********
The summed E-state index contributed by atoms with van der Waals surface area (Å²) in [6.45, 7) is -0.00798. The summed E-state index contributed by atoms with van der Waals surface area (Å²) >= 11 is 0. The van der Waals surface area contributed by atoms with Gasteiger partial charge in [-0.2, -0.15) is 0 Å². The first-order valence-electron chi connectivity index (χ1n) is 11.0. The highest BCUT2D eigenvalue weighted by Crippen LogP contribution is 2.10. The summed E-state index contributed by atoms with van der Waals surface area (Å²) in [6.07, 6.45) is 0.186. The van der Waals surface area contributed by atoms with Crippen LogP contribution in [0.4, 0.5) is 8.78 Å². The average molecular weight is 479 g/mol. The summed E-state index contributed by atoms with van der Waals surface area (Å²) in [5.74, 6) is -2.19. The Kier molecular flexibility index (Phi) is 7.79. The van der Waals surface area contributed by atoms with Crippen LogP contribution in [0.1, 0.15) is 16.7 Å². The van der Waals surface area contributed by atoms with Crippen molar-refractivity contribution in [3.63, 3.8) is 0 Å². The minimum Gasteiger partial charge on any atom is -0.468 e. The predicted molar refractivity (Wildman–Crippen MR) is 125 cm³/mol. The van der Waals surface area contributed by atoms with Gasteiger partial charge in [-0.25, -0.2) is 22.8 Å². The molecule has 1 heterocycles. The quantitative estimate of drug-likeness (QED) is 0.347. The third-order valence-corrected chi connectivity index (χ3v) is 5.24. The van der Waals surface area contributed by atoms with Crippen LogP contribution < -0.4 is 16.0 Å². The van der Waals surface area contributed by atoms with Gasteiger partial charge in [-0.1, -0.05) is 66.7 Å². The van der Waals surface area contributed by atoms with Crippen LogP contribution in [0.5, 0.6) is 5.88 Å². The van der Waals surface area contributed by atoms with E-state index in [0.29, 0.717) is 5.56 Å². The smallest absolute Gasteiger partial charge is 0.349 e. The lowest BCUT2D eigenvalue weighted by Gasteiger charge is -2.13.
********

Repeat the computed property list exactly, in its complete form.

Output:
The summed E-state index contributed by atoms with van der Waals surface area (Å²) in [6.45, 7) is -0.00798. The summed E-state index contributed by atoms with van der Waals surface area (Å²) >= 11 is 0. The van der Waals surface area contributed by atoms with Gasteiger partial charge in [-0.2, -0.15) is 0 Å². The first-order valence-electron chi connectivity index (χ1n) is 11.0. The highest BCUT2D eigenvalue weighted by Crippen LogP contribution is 2.10. The summed E-state index contributed by atoms with van der Waals surface area (Å²) in [6.07, 6.45) is 0.186. The van der Waals surface area contributed by atoms with Crippen LogP contribution in [0.4, 0.5) is 8.78 Å². The average molecular weight is 479 g/mol. The summed E-state index contributed by atoms with van der Waals surface area (Å²) in [5.74, 6) is -2.19. The Kier molecular flexibility index (Phi) is 7.79. The van der Waals surface area contributed by atoms with Crippen LogP contribution in [0.1, 0.15) is 16.7 Å². The van der Waals surface area contributed by atoms with Crippen molar-refractivity contribution in [3.63, 3.8) is 0 Å². The minimum Gasteiger partial charge on any atom is -0.468 e. The predicted molar refractivity (Wildman–Crippen MR) is 125 cm³/mol. The van der Waals surface area contributed by atoms with Gasteiger partial charge in [-0.25, -0.2) is 22.8 Å². The molecule has 1 heterocycles. The quantitative estimate of drug-likeness (QED) is 0.347. The third-order valence-corrected chi connectivity index (χ3v) is 5.24. The van der Waals surface area contributed by atoms with Crippen LogP contribution < -0.4 is 16.0 Å². The van der Waals surface area contributed by atoms with Gasteiger partial charge in [-0.1, -0.05) is 66.7 Å². The van der Waals surface area contributed by atoms with Crippen LogP contribution in [0.5, 0.6) is 5.88 Å². The van der Waals surface area contributed by atoms with E-state index in [0.29, 0.717) is 5.56 Å². The smallest absolute Gasteiger partial charge is 0.349 e. The lowest BCUT2D eigenvalue weighted by Gasteiger charge is -2.13.